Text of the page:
- The culture, history and people of Ireland and the Irish

Prev | Next | Contents | Main Page


Melaghlin, or Malachy II., fifth in direct descent from Malachy I. (the founder of the Southern Hy-Nial dynasty), was in his thirtieth year when (A.D. 980) he succeeded to the monarchy. He had just achieved the mighty victory of Tara when the death of his predecessor opened his way to the throne; and seldom did more brilliant dawn usher in a more eventful day than that which Fate held in store for this victor-king. None of his predecessors, not even his ancestor and namesake, had ever been able to use the high language of his "noble Proclamation," when he announced on his accession--"Let all the Irish who are suffering servitude in the land of the stranger return home to their respective houses and enjoy themselves in gladness and in peace." In obedience to this edict, and the power to enforce it established by the victory at Tara, 2,000 captives, including the King of Leinster and the Prince of Aileach, were returned to their homes.

The hardest task of every Ard-Righ of this and the previous century had been to circumscribe the ambition of the kings of Cashel within Provincial bounds. Whoever ascended the southern throne--whether the warlike Felim or the learned Cormac--we have seen the same policy adopted by them all. The descendants of Heber had tired of the long ascendancy of the race of Heremon, and the desertion of Tara, by making that ascendancy still more strikingly Provincial, had increased their antipathy. It was a struggle for supremacy between north and south; a contest of two geographical parties; an effort to efface the real or fancied dependency of one-half the island on the will of the other. The Southern Hy-Nial dynasty, springing up as a third power upon the Methian bank of the Shannon, and balancing itself between the contending parties, might perhaps have given a new centre to the whole system; Malachy II. was in the most favourable position possible to have done so, had he not had to contend with a rival, his equal in battle and superior in council, in the person of Brian, the son of Kennedy, of Kincorra.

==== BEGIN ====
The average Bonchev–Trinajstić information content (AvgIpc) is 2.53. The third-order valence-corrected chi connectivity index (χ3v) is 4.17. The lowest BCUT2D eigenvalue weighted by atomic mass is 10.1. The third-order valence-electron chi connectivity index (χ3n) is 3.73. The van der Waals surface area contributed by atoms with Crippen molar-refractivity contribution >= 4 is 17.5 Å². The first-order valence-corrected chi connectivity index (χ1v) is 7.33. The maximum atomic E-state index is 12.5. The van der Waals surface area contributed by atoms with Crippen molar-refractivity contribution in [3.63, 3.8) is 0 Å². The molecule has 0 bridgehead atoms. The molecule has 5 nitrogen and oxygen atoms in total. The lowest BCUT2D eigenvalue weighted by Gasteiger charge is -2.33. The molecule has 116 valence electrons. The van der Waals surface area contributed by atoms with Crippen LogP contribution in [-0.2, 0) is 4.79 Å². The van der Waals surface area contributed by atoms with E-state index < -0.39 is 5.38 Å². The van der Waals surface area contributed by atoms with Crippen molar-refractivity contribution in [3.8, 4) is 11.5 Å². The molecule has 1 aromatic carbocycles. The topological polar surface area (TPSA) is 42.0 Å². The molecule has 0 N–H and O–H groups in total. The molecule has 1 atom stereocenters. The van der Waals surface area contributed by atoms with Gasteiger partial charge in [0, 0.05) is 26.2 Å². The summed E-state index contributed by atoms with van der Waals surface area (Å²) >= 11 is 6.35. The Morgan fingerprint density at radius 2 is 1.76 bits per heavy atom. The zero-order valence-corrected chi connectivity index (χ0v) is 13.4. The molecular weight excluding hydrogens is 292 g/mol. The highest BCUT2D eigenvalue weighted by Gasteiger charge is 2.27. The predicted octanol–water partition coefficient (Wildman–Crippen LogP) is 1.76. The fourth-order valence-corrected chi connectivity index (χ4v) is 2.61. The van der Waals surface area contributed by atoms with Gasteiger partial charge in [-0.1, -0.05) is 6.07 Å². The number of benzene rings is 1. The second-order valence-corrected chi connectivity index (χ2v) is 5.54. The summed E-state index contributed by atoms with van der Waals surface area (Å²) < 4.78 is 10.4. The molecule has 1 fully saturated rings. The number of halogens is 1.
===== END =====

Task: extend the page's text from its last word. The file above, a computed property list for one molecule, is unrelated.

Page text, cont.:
The rise to sovereign rank of the house of Kincorra (the O'Briens), is one of the most striking episodes of the tenth century. Descending, like most of the leading families of the South, from Olild, the Clan Dalgais had long been excluded from the throne of Cashel, by successive coalitions of their elder brethren, the Eugenians. Lactna and Lorcan, the grandfather and father of Kennedy, intrepid and able men, had strengthened their tribe by wise and vigorous measures, so that the former was able to claim the succession, apparently with success. Kennedy had himself been a claimant for the same honour, the alternate provision in the will of Olild, against Kellachan Cashel

Prev | Next | Contents | Main Page


This is a website about Irish history and culture.